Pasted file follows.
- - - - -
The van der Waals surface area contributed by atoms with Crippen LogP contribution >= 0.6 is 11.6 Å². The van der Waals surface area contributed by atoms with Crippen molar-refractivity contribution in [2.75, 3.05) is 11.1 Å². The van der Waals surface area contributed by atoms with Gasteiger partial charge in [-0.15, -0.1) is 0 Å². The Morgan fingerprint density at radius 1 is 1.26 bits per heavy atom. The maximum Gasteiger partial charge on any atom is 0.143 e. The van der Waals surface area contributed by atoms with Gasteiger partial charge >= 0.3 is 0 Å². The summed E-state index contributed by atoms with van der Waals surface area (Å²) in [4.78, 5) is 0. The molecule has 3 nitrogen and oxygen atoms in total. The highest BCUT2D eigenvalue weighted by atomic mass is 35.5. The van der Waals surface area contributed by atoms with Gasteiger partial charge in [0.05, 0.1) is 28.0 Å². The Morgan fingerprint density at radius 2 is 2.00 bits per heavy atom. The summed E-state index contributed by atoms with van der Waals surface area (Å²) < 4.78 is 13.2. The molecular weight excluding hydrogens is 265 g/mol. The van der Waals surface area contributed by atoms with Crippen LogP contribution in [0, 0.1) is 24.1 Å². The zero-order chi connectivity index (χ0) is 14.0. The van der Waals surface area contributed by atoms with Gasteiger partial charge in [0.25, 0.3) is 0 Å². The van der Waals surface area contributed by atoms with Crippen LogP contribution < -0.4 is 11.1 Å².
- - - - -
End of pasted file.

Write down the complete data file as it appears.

The van der Waals surface area contributed by atoms with Crippen LogP contribution >= 0.6 is 11.6 Å². The van der Waals surface area contributed by atoms with Crippen molar-refractivity contribution in [2.75, 3.05) is 11.1 Å². The van der Waals surface area contributed by atoms with Gasteiger partial charge in [-0.15, -0.1) is 0 Å². The Morgan fingerprint density at radius 1 is 1.26 bits per heavy atom. The maximum Gasteiger partial charge on any atom is 0.143 e. The van der Waals surface area contributed by atoms with Gasteiger partial charge >= 0.3 is 0 Å². The summed E-state index contributed by atoms with van der Waals surface area (Å²) in [4.78, 5) is 0. The molecule has 3 nitrogen and oxygen atoms in total. The highest BCUT2D eigenvalue weighted by atomic mass is 35.5. The van der Waals surface area contributed by atoms with Gasteiger partial charge in [0.05, 0.1) is 28.0 Å². The Morgan fingerprint density at radius 2 is 2.00 bits per heavy atom. The summed E-state index contributed by atoms with van der Waals surface area (Å²) < 4.78 is 13.2. The molecular weight excluding hydrogens is 265 g/mol. The van der Waals surface area contributed by atoms with Crippen LogP contribution in [0, 0.1) is 24.1 Å². The zero-order chi connectivity index (χ0) is 14.0. The van der Waals surface area contributed by atoms with Gasteiger partial charge in [0.25, 0.3) is 0 Å². The van der Waals surface area contributed by atoms with Crippen LogP contribution < -0.4 is 11.1 Å².